In this episode of UX Leadership By Design, we explore design leadership and entrepreneurship with Cameron Ridenour, Chief Design Officer of CoNote. Cameron brings listeners into the process of novel product design – highlighting the intricate journey of aligning user requirements with a company’s strategic goals. Mark and Cameron discuss transitioning from traditional design roles to co-founders and product leaders.
This is a great episode for UX Design leaders interested in strategies for harmonizing often conflicting aspects of product development. Through practical, real-world examples, listeners gain an understanding of how to maintain a clear and consistent product design direction, even when faced with varying user feedback or short-term opportunities from stakeholders.
- Non-Traditional Paths to Design Leadership
- The Evolution of UX Research Tools
- Balancing User-Centric Design with Commercial Viability
- The Role of UX in Product Development at Startups
- Managing Technical Debt in UX Design
- User-Centered Design Across Different Mediums
- Building a Cohesive Design Team
- UX Leadership and Positive Team Culture
- AI in UX: Enhancing Research and Synthesis
- Tools and Strategies for Effective Research Synthesis
About Our Guest
Cameron Ridenour is currently Chief Design Officer of CoNote (www.conote.ai), an innovative research tool. Through his leadership and guidance, he is involved in every aspect of the design process from UI/UX to marketing. In the past, he’s led product design used by financial institutions as well as executed and designed multi-channel marketing campaigns across many different mediums. Beyond his background in graphic design, he is also passionate about listening to and creating music.
Resources & Links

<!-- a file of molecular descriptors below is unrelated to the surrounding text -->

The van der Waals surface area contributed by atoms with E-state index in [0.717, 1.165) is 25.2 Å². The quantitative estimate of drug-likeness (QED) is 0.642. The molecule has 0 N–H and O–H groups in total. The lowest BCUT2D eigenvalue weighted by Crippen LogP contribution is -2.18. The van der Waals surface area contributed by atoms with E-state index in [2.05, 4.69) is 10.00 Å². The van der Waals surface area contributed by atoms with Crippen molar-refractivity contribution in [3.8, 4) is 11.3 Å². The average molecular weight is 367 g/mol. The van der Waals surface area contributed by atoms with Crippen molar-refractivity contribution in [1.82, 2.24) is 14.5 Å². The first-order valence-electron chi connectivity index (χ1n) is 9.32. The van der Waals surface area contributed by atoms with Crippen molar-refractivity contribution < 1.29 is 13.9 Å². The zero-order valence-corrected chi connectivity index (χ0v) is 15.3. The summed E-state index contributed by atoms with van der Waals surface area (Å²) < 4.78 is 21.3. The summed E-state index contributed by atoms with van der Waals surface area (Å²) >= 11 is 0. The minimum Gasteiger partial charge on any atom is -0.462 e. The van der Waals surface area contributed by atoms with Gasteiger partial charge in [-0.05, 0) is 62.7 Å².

Mark Baldino: Hello and welcome to UX Leadership by Design, the podcast by and for UX design leaders. Your host, Mark Baldino:. This podcast is and always will be brought to you by Fuzzy Math, the user experience design consultancy that brings consumer grade design to the UX. At Fuzzy Math, we love partnering with nascent and growing sort of design teams to ensure they have the right people in the right seats supplying the right process. So if you're in need of a partner on your design team, please feel free to reach out. Today we are talking to Cam Ridenour. Cam's the co-founder and Chief Design Officer of CoNote, which is a design research synthesis tool. You can find it at CoNote.ai. Very cool tool. The target users are you folks who are listening to this podcast, design leaders and people looking for ways to stream design some of their design research processes. So please go check it out. And on the call today, you know, Cam takes us through his, you know, sort of non-traditional path into the design world. And actually for gamma non-traditional path into leading a software company and becoming a co-founder and a chief design officer. It's just a really interesting journey. And I think just a ton of like positive vibes and encouragement along the way. And I think in this day and age, we all need lots of positive vibes and encouragement. So please give it a listen and enjoy and thanks. Mark Baldino: Cameron, how are you? Cameron Ridenour: Doing great, how are you doing? Mark Baldino: I am doing well. Thank you very, very much for joining us on the podcast. I think I checked this before. Cam, Cameron's is all good. It doesn't matter from a name perspective. Cameron Ridenour: Either is fine. Yeah. Mark Baldino: All right. All right. Perfect. Well, thanks for joining me on the podcast. Super excited for our conversation. I know you have a really interesting background kind of into design, into UX, and then in kind of your current role as a co-founder and chief design officer of a startup. I want to get into all of those details, but can you give the audience just a sense of your background? What's the history been over the past several years to, you know, to where you are now? Cameron Ridenour: Yeah, and also for I'd answer that question. Yeah, like thank you also for having me on yeah, pleasure. Um Yeah, it's been It's been quite the journey just overall. I know like, you know, it started way back in Like 2010 no, sorry in 2006. Yeah, so um. It was let me back up a second. I'm a graphic designer by the trade. Let me say that first. Mark Baldino: By trade. Cameron Ridenour: Yeah, like that makes sense. So my career has been mostly marketing and advertising, doing graphic design work across all types of different mediums and things like that. But yeah, it all started back then when I went to college. At the time, of course, I think many people, they don't really know what they wanna do. I think they have an idea. At one time I was gonna be a doctor and that was my thing. But it wasn't for me. So going to... Like going to the college, you know, to like figure out what I'm going to do. I was just like, I don't know. I like video games, I guess. Maybe I'll do that. And then like going through the tour, they were just like, oh, well, that's graphic design, which of course that is not what that is at all. But I was just like, sure. Sounds great. Sign me up. Thankfully through, I feel like this has been like a part of my career and just life in general, where everything just kind of works out thankfully like that, where I ended up being meant to do this anyways, as I realized later, like when I was in grade school, I would draw and sketch literally ads, you know, like when Tony Hawk's Pro Skater came out, like all the skateboard magazines, I would like, I would like copy and be like, all right, I guess I'm gonna design my own shoe ad. And I would like have my notebook where it'd be like my magazine. Mark Baldino: So not even traditional art, what I would kind of, more traditional art, this is actually like kind of like marketing and advertising. You were doing art that was around like almost product placement. Fascinating. Yeah. Cameron Ridenour: Right. Yeah. Because like I was getting like video game magazines and like the art within like Game Informer and PlayStation magazine and like Skateboard Magazines and like the way that they, you know, put their ads together, which at the time I think was revolutionary. Like no one was putting ads together like that during that time period. Um, what spoke to me clearly I was like copying it. Um, so yeah, so I ended up, you know, I majored in art. So I have an art degree, concentration in graphic design. So like just honed my art skills in that learned minor in art So just grew, you know, was able to grow my love for art and grow with my understanding of what that could even be at my college was Anderson University, I'm in Anderson, South Carolina was where I went. And then from there, I got a job at a small agency called Duo in Greenville, South Carolina, worked there for a couple of years, just like the typical junior. Or entry level designer stuff, doing social media ads, emails, you know, making mistakes, doing terrible ideas, making, you know, as it goes. Then from there I moved on and went in-house and was doing, it was for Delta Apparel. They own Salt Life, which would be the big one that a lot of people would know, and Sophie. So if you're familiar with Sophie shorts, where like the cheerleader shorts where you roll the tops over. So they own them. So we ended up doing website stuff, work for them, social media stuff, email design. And always leading up to this point too, up until then, right? Like website design was something that like, I was taught that. I enjoyed it. I really liked it. I liked that more than the other things. It was just the interactivity that comes along with that and the digital component, which I think also comes my like. My love and passion for that definitely comes from playing video games. I've seen, there's no telling how many you wise I've seen now in my life. But, um, so I think like, you know, the beginning of not really knowing what UI or UX, you know, was at the time really, I think it was pretty early, you know, like we knew that, you know, like I remember that, that book, uh, Don't Make Me Think, which is very much just like about, you know, all of those patterns and user experience and building that right interface, making the right choices for what you're trying to get the user to do. So I really started to hone my skills on that, but not knowing that I was essentially doing UI, UX work in a sense. So going from there, then I moved on to another agency here in DC. I'd been there for like five years, I was there, and then that was just all kinds of stuff. And that was when my career definitely took off, where I was doing a lot of... I started to manage a team, a design team there at a certain point. I was a director. We worked on same stuff, website stuff, all the way to social media, like all the marketing, all the print ads, bus ads. And we also worked on an environmental design for ACLU. It was for their 100 year, it was a tour. So it went from LA all the way across the country. New York City where they're headquartered. So that was quite the experience trying to get all of that together, all the components for that. And then also I've never done environmental design. So then I'm also having to think and take everything that I've learned about even at that point, I haven't taken any UX classes, like specifically, right? But I just know, if I'm someone and I'm walking through this, like what is it that I want them to feel? What is it that I want them to see? How does this need to... If they touch it, what's the texture, the textile nature of it, which is definitely a way that I approach everything that I design. That was how I was taught at my university. Very much to think about the user. Mark Baldino: Like the user, what's their response to this? I mean, you're thinking about like print design or advertisements, marketing design. I mean, it's, as you said, it's very different from experiential, but you still are able to draw a thread between those two? Cameron Ridenour: Yeah, I think that it's, that was like the greatest thing that I believe I was taught there in the way that they structure things. It was very much, I mean, you know, my professors are amazing. I still keep up with a couple of them to this day. Everything that they… it was always based on the user, no matter what it was. So that's the kind of philosophy that I've always taken with me, no matter what it is. And then into my role now from that into where I am doing specifically UIUX work for our product, Cono. It's always about the user. It doesn't matter what it is. It could be, it's anything, right? To me, everything is art. Doesn't matter what it is. It's designed for a purpose. Could be functional, could not be functional, right? But that's the point. Like that's like, that's all a part of it. It's always for someone and you should always be doing some type of research to figure out, right? Like, why is this not working? Why is this working, right? What can I do to expand on that? And we're very much just taught that. No matter what it is. Mark Baldino: So even in, as you mentioned, if I'm doing a marketing piece, if I'm doing a promotional piece in sort of the advertising space, if I'm designing something that's actually experiential, like to work for the ACLU, or what you're working on now, which is a tool. And I'd love to get into that in a minute, kind of what CoNote is up to, because its audience is the same audience as the podcast. It's sort of buy in for UX designers. That's really, really cool. But that sort of common thread of being user centered, user focused in terms of a design approach is common amongst those. Because I do think there's people who think of fine art, maybe consider less about the user. It's sometimes more about the artist. Now it can be very experiential, but some people sort of separate those two and they think like a fine art or marketing is really about selling, right? I'm trying to, there's an advertising component to this. I'm trying to sell a product. And then I think UX designers get very protective of their space. No, no, products are where did we design digital products or experiential products, but we're very different from the marketing folks were very different from fine arts. Like people like to draw lines in their work. I think sometimes cause it makes it feel comfortable. I kind of, I can own this or I'm part of this, but like, but you seem to have both you've experienced across a bunch of these mediums and verticals. And it sounds like you're able to still maintain kind of a user centered focus. Am I getting that right? Cameron Ridenour: Yeah, yeah, I think so. And even to me with like bringing in like fine art and to me those lines are almost either it's like blurred or non-existent to me because like even when I am, like if you're designing a product, right? At the end of the day, like someone's gotta buy it. Like it has to be marketable, like it has to be usable, right? If it's not usable, then it's not marketable, right? Like to me, that stuff goes like hand in hand, especially like with that. And like, how do you walk a user through the process to like get them to like love it, right? To make them want to buy it. Like I, that's like to me, all of this stuff is really important and it's just like interconnected. Yeah, like fine art definitely is one of those things, but then once you release it out in the world, you could argue that at that point, right? The meaning, it does, it leaves the intention is now with everyone else. That's how you get things being misinterpreted, like Fight Club or American Psycho, as movies. But... Mark Baldino: Yeah, right, right. Can you tell me more about what you might miss if you do create a separation between the functionality of a product and actually not focused on that translation between I love using this, I'm willing to pay for it? Like some people will separate those, and they're really just focused on the user as they're using it, but they're not thinking about how to create a following for it, how to create. You know, intense sort of like passion for it and actually how that translates to the commercial aspects of it. And I know in your role as co-founder and chief design officer, you have to balance all of those. So what happens when people sort of separate those out and just think about the user or maybe just think about the financial components? Cameron Ridenour: Yeah, I mean, I think that it's it starts to suffer in one way or another. It's like I mean, that's it's such a hard balance to strike to within those to get it right, which, you know, I mean, that's the whole like the iterative process where you're like, oh, it's never perfect. Right. But like. The this is like a tough question to answer is this like a it just feels like it's more nebulous. It's just like, it's hard. Like I'm trying to like find exactly how to, how to answer it. Mark Baldino: Yeah. Well, what advice would you give a designer who tells you that they shouldn't be worried about the commercial aspects and whether somebody wants to buy it? They really want to focus on the usability of the product and they're not concerned about marketing, advertising. Maybe some folks who are listening fall into that camp and feel really strongly about it. Maybe there's not a lot of people out there, but I do think some people get kind of be black and white in their thinking. But like what suffers or what advice would you give if somebody's like, no, I just really want to focus on the usability of this product. I don't care if somebody wants to pay for it. Cameron Ridenour: I think that if that's your purpose, I mean, that's like getting at, you know, like, yeah, if you don't care that anyone, like that you wanna sell it or want anyone to buy it, then that's one thing, right? If you only wanna focus on that. But at the same time, it's just, how do you... I mean, it's just like the difference between making something that you want to just give away for free, I guess, and something that you want to try and make revenue from. Like neither is right or wrong. I think that both need to be viable. If it's a good product, truly good product, right, that you're trying to build, you want it to be commercially viable, right? I would want people to use it. Like I want people to like, right in the, in an ideal world, like sure, we all would love to give away all this stuff for free. But, um, yeah, I, I think that it's, yeah, that's why I think I'm like, I'm, I'm having a little trouble. Like it's not, I'm having trouble answering it. It's just that if your intention is to just, is the only focus on the user and you're not concerned with, I'm not saying that can't work. It could work. If you're building the best product, you know, available. But, you know, I think that when you're working on a team, once it gets to a certain amount, like the separate teams, like sales needs, they need stuff to do their job. Like stakeholders need what they need to do their job. And if you're only focused on doing what you think is best for the user only and not like including everyone, like you're pushing everyone else out, right? And then they're not able to do like their jobs and what they need. Because at the same time, some like users go to the sales and they tell them things, right? Sales here stuff that they then try to relay to you know, UX designers, UI designers, and a lot of times they're just like, well, you don't know. Like, that's just different. How are you know, like, you're like, I need more data points, right? When it needs to just be like a cohesive unit together. So I think in that sense, it does make sense, right? Mark Baldino: Yeah. And I think the problem, no, I was going to say, I think the problem, I'm going to guess the problem. I haven't, I mean, I run a business now, but it's a consultancy. It's very different than kind of running a software company like you are, but the problem and a startup, like those problems are really acute, right? Like your teams probably not, I'll say this. I think a lot of people work at organizations where there is a big enough team that there can be separation kind of between sales and marketing and business and design and development. Maybe shouldn't be, but people are in their different spaces and there's almost, there's key translators. There's people who translate the message from sales and business down to product and product to design and product to engineering and design to engineering. And there tend to be a few sort of key translators, but when, at least they understand about your business, now it's a little bit smaller. Like you don't have those folks. So I think, and I'd love to hear, like, you need people who work on your team that are probably wearing a lot of hats, and they do have to think about, yes, this is a great feature, but are we going to make money? Or we could design it this way, but does that make it more desirable from a financial perspective? I don't know if I'm describing the problem exactly correctly, but like, what are some of those balances or trade-offs that specifically in a startup, in a software startup, that your design team, your business, like sales team, marketing team, what are some of the trade-offs you all are thinking through as you're building out your product? Cameron Ridenour: Yeah, I think a lot of it is, especially now, it's like getting the product to where we want it to be, like what our version of V1 is, and minimizing technical debt as much as possible, because we have an assumption, right? It's always just like hypothesis-based, but like we think that this will work, right? And then we'll get like customers. So as we move along, we make small incremental adjustments, but we keep like our North star. We're like, but overall, this is where we're going. And right now it's like, we can't deviate into like a hard left turn because like, you know, we talked to seven people and three of them said, you know, whatever. And then like, we can't just like turn for three people. Right. So yeah, I think it's just we. It's making sure that we are always aligned and we do check-ins to make sure that we're aligned right. Like this is where we're going, you know, like, because we'll come up and think of like really cool features that like we want to add, but then it's just, we should do that. Like that'd be so cool. And it's just like, well, let's pump the brakes a little bit. Right. It was like, we need to get to, we need to build the foundation of where we're going, because I designed it when I put it all together and designed it with that in mind, right? The layout and the navigation is the way that it is because I know that we're gonna be adding stuff to it over time. So it's planning ahead as much as possible, but while also being honest with ourselves that we will have to just completely uproot some things and just like, this just doesn't work. We tried it, we've interviewed for it at the time. It seemed like it was going to, but it's not. But we're just, move fast break stuff, just like get it out there. Mark Baldino: Okay. Yeah. I mean, maybe now is a good time. I'd love for you to give folks just a little bit of a background on the product, why you guys started, you know, the company. I think it's about a year old to sort of to build it. And I don't know if it aligns with the North Star, but you mentioned that. I think it's a really interesting point for people as designers and design leaders. Like, yeah, we could vary back and forth, but there's a North Star we're pointing towards and we're going to bring, only in a very little bit, we're going to kind of bring it towards that North Star. Cameron Ridenour: Yeah. Mark Baldino: I don't know if you could share that North Star with the team, but we'd just love to understand like, you know, how did the product come about? What are you guys up to? What are you doing at CoNote? Cameron Ridenour: Yeah, absolutely, I can share that. So at CoNote, we are a product that's focused on the UX designer, UX researcher, just to get through the very painful part of research, which is going back in. Going through all those user interviews after you've already taken them right to find all those common threads, like, okay, this person said this, this person said that, like, how are these linked? How do I write, you know, like the whole thing with the sticky notes, like all over, you're like trying to move everything around, bring it all together. Yes, that's what the logo is based on. That and finding the diamond in the rough. Mark Baldino: Yup. Cameron Ridenour: So it's about that. And that's our North Star is about what can we do to make that process easier? Not concerned with taking your process or like the general UX process and just making it digital, right? A lot, everybody's, there's a bunch of people already doing that. I think that the next thing is like, what can we do to just make that entire process a lot easier and sure, like give you the like tools that you need to, you know, go from there, but like what... Like what's the next evolution of what UX research is? Can be, right? So, and of course, right, we are using AI, but within that, what it does is it takes all of your user interviews, it transcribes them for you, and then the AI engine goes through and finds all those common threads, all those like commonalities between every interview and then brings it together for you. Our next release, It's really exciting. It's action items. So it comes in and it tells you a list of five things. It's like, this is what we heard from this. Go in, do, let's see, one of those from ones that I just saw the other day, testing it. So yeah, we also run our interviews through it. We use it for our own stuff. Yeah. Mark Baldino: I was going to say, so you're doing the eat your own dog, eat your own dog food. You're doing interviews. A full disclosure, folks who are listening, I actually was part of a user interview. I only had 30 minutes, but talked to one of your researchers. You're then taking my data or the other folks' data and running it through your platform as a way to test it out and probably improve it. Cameron Ridenour: Absolutely. Yes. Cameron Ridenour: Yeah, yeah, it's all self contained within our own workspace. Yeah. So like what we do is we take right. So like we're using it and then we our researcher is giving us feedback. So we're getting feedback from ourselves, like with me using it. I get annoyed by things that I design. I'm just like, I got to change that. Like the unforeseen circumstances. But yes, it gives you action items like very actionable, like this, like improve the UI in this section or like talk more about. Mark Baldino: Yeah. Cameron Ridenour:( I'm trying to remember the exact things that said, but I'm doing it a disservice right now. Look at me. Mark Baldino: No, that's OK. That's OK. I'm putting you on the spot. Is there an example you can share of things you all that is kind of a weird meta question? And so say no if there's not an example. You're just talking about there being a North Star, and you're trying to guide your team on that North Star for the product, right? You think, your team believes, these are the things that are going to make the product the most successful, both from a user perspective and from a business perspective. Actually being able to sell the product. And maybe you found some stuff, you heard it from three people, or there was an instance. Was there anything that like your tool came back with or a recommendation or a finding, and it was like, it didn't actually line up with that North Star, because I think you're describing a very acute problem for designers and design researchers, which is like, yeah, we kind of understand what the business wants, we maybe understand what the North Star is. We know what's gonna make this product successful from a financial perspective. We talk to these people, they kind of told us something differently. They really want it. Hey, if you don't integrate with Miro, we're not using it. Like that sort of stuff. And I think that could really like, teams can get totally unfocused and they can really, they've done research so they feel strongly in talking to users, but it also kind of can at times be a distraction. Are there any examples that you've seen in the development of the product where it's like, the team kind of wanted to go a little bit sideways and you had to steer them back? Cameron Ridenour: Yes. Yeah. Yeah, it's literally a similar example to what you just said. It wasn't exactly Miro, but it's like other things, right? Because we're in the mode now, like we were a startup, right? We want users, we want people to use it, we want people to buy it, right? So it's, you know, well, this user said that if we had this, then they'll do it. This user said if we had this, then they'll do it, right? It's just.It's hard to you can't just like go wherever that is. It's just like you have to stay on the path. It's just like. Because that happens all the time. My previous job before this one, we were building a product and it was a lot of that kind of thing where like a stakeholder would come in a lot and be like, well, this person says if we do this, then. They'll buy it and then we would shift and then we would do it. And then so they would talk to someone else and then they'd be like, well, if they, if I had this and work this way, then they'll buy it. Like right now they'll buy it. Right. So we shift and we do that. And then all that did was just create a lot of technical debt, um, and also frustration within the team. So it does way more harm than good, um, to do that. I, it's, it's hard to know when to pivot and to know what, uh, feedback you're getting is actually valuable. But I think it's just like, if you just keep to your, like what is the thing that you want to do? Does this get you there, right? Not is this gonna get me quick money now, right? It's like long-term, I think is what it's about, not short-term gains. Because if you compromise your vision early, then, you know, like where are you gonna be left with at the end of the day? Mark Baldino: Right, right. So you just, are you literally, do you steer your team through discussion back to, this is our North Star, this is where we're heading, hey, what we heard was valuable, but in the short term, you know, it's too much of a pivot. Like what those, that's the conversations you're having as a, you know, a founder, chief design officer. Cameron Ridenour: Yeah. And we and we have it amongst ourselves. And this is not even to say that, like, I'm always right. And I always keep that in mind. Of course, I think of stuff too. And I'm just like, wouldn't this be cool? And then like my other co founders are like reel me in right. So it's very much Yeah, like we are it's good that there's like, we all have different mindsets and the way that we think about stuff. So I'm like the designer. Nisha Ayers, our CTO, and she's like in the data science, the technical side, and then James Frisha is our CEO. So he handles like more, me and him overlap with marketing and things like that, but he handles like more the business side and sales. So like we're getting all the, we're getting the three perspectives that we need to keep us all in check. So like it works, it works great, yeah. Mark Baldino: That's awesome. That's great. So I want to step back a little bit, just in terms of your journey, types of design you've done. But at some point, you made a decision to not just be an individual contributor as a designer, but to start a company. And not only start a company, but start a product company. Was there a point where you felt ready to do that? Or like, yes, my experience has given me. I've checked all the boxes. I'm ready to go. Was it a little bit more of a natural progression? Like, how did you find yourself in this role, which is, I think, a pretty big shift from design leader, individual contributor in-house or at an agency to, okay, no, I'm gonna be a co-founder, chief design officer at a product company. Like, what was that shift like for you? Cameron Ridenour: Yeah, it's been, you know, there's been some growing pains there. I think that it. It makes sense to me now. I definitely have very much like an attitude of have always kind of had one where I'm like, OK, well, I'll where like I'm going to do it my way. Where I was like, the way that we're doing this doesn't make sense. So like, I'm just going to like just figure it out and like, we're going to do it this way, so I think this makes more sense. So like, it's been natural and. That's like, I'm excited to be able to like build a company and a culture of like what I've always wanted to work at. But, you know, like getting shifting into this has been, it's been great. Hasn't been easy. I don't think, I can't imagine it's ever easy. I think some people would be lying to themselves if they said that it is. I don't know, maybe some people are just built different. But, you know, I've got great co-founders that are very supportive. We all help each other and get the best out of each other. So yeah, I think that it's, you know, like are you ever ready to start a business? Like, I don't know, maybe not. Because it's a lot more stress and headache comes with that. You know, a lot more responsibility. Because not only am I responsible for myself, I'm responsible for them, they depend on me, I depend on them, you know. Yeah. Is that a good enough answer? Mark Baldino: That's great. I mean, what? No, no, no. I appreciate the honesty there, that it's not always like super clear or the path isn't always clear forward, but you want to try something new. I mean, do you have advice for people? Because you have kind of a, you know, you have a non-traditional journey into design, into design leadership. Like, do you have any advice for people who are designers now and want to be design leaders or are thinking about starting a company like... And they're not sure when the right time is, or they feel like, I don't have the right background to do this, which I think is people feel a little bit like imposters at times. Like, what's your advice to those folks? Cameron Ridenour: Yeah, I think anyone can do this. I think that everyone feels like an imposter. I tell myself that all the time. I think it doesn't matter who you are, everyone, we all have the same feelings and we all have the same fears, the same anxieties, right? Some people just are better at covering that up, which that tells me that we're all capable, we're all able to do this. Right? Some things just may be harder than others. Right? Like doing admin work, dude. I don't want to do it. Find you someone that likes doing it. I don't know. That'd be really hard. But yeah, like it's you know, find you want to find people that support you that are always there to help. Mark Baldino: Yeah. Cameron Ridenour: And I mean, yeah, like, you know, I just I can't reiterate enough. Like it's out there. Like, go, go do it right. Like you see people do it all the time. Now, granted, this is like very pie in the sky positivity, which is like, you know, like I am a very positive person, but I understand that there are a lot of factors that make it difficult, and I am very fortunate with a lot of different aspects and how like my career has like gone. I've been very fortunate, very lucky in a lot of ways. So that part is not lost on me. I do want to say that and point that out. But right. It is very much out there. Yeah. If you got a good idea, a passion, strong, you know, will do it. Go for it. Mark Baldino:(30:41.172) Yeah, that's great. Listen, I think we can, we can, we all, amen to that. Right. And we do need a little bit of positivity. I don't think it's, I don't, it's funny. Like that, that message might feel like, Oh, this feels pie in the sky or too positive, but like, there's a lot of anxiety in the world. There's a lot of anxiety around kind of the broader economic system. Uh, I feel like people need some positivity and yes, even in these kind of challenging conditions. You can start up a business. You can find a group of people to support you. There are resources out there. You know, take a shot. And while I started a business as well, very fortunate, was lucky in a lot of ways. I think that's important to acknowledge. There's also a level of kind of effort and push to get something started and off the ground. And you kind of have to have a positive approach Cam. So I just want to say, you know, thank you for sharing that advice because it may sound simple, but I think it's actually not said enough to folks out there. Cameron Ridenour: Like we're all out here just anxious as hell. Hahaha. Mark Baldino: That in the back of their mind are thinking about something they could be doing a little bit differently and are, are sort of reserved and, you know, feel like they should hold themselves back. So I'm all for positivity. I'm all for pushing people to, you know, take a little bit of a chance and, and try something if they feel kind of passionate about it and they feel like they have, as you said, like the right or a good idea. Cameron Ridenour: Mm-hmm. Yeah. Yeah, I feel that deeply. Mark Baldino: Well great, we're just about at, sorry. Yeah, no great, sorry, talked over you there for a second. I was just to say we're just about, yeah, we're just about at time, but I know people can find you at CoNote, which is CoNote.ai, but what else can folks find and connect with you online, Cam? Cameron Ridenour: Sure, yeah, just like you said, CoNote.ai, C-O-N-O-T-E.ai. The app is live, you can use it now. We're always, always looking for users, for friends. Come be a CoNote friend. Yeah, and we're available on LinkedIn. You can find me, Cameron Ridenour. Search my name, you'll see me. It'll, it's this face. If you see this face, if you're listening just imagine. Mark Baldino: Amazing. Awesome. Mark Baldino: Awesome, well I'll include a... yeah of course, of course, I'll include a link to CoNote for sure in like the notes and then I'll include a link to your LinkedIn profile. It's awesome that the tools out there, I know I have some folks at Fuzzy Math who want to give it a try, so we're gonna try to be some sort of beta testers for you, but it sounds like a general call. Folks head there if you're and you want to leverage the power of AI to help with a really difficult part, which is going from a ton of notes in an organization to some action items and takeaways. It just sounds like a really valuable tool. I want to be clear, this isn't a paid spot for Cam. We happen to be talking just about UX design leadership and Cam happens to run a company that I think a lot of folks that are listeners could, you know, could utilize their tool. So Cam, just want to say thank you again for joining us on the podcast. Super, interesting conversation about your journey. And the company you've recently launched. Really looking forward to kind of your future success. So thanks very much for your time and energy today. Cameron Ridenour: Great, thank you so much. Thanks for everyone listening. Keep on rocking in the free world and doodly-doo. Yeah. Mark Baldino: Right on. Right on. All right. Thanks, Cam. Have a good one. Cameron Ridenour: All right, you too.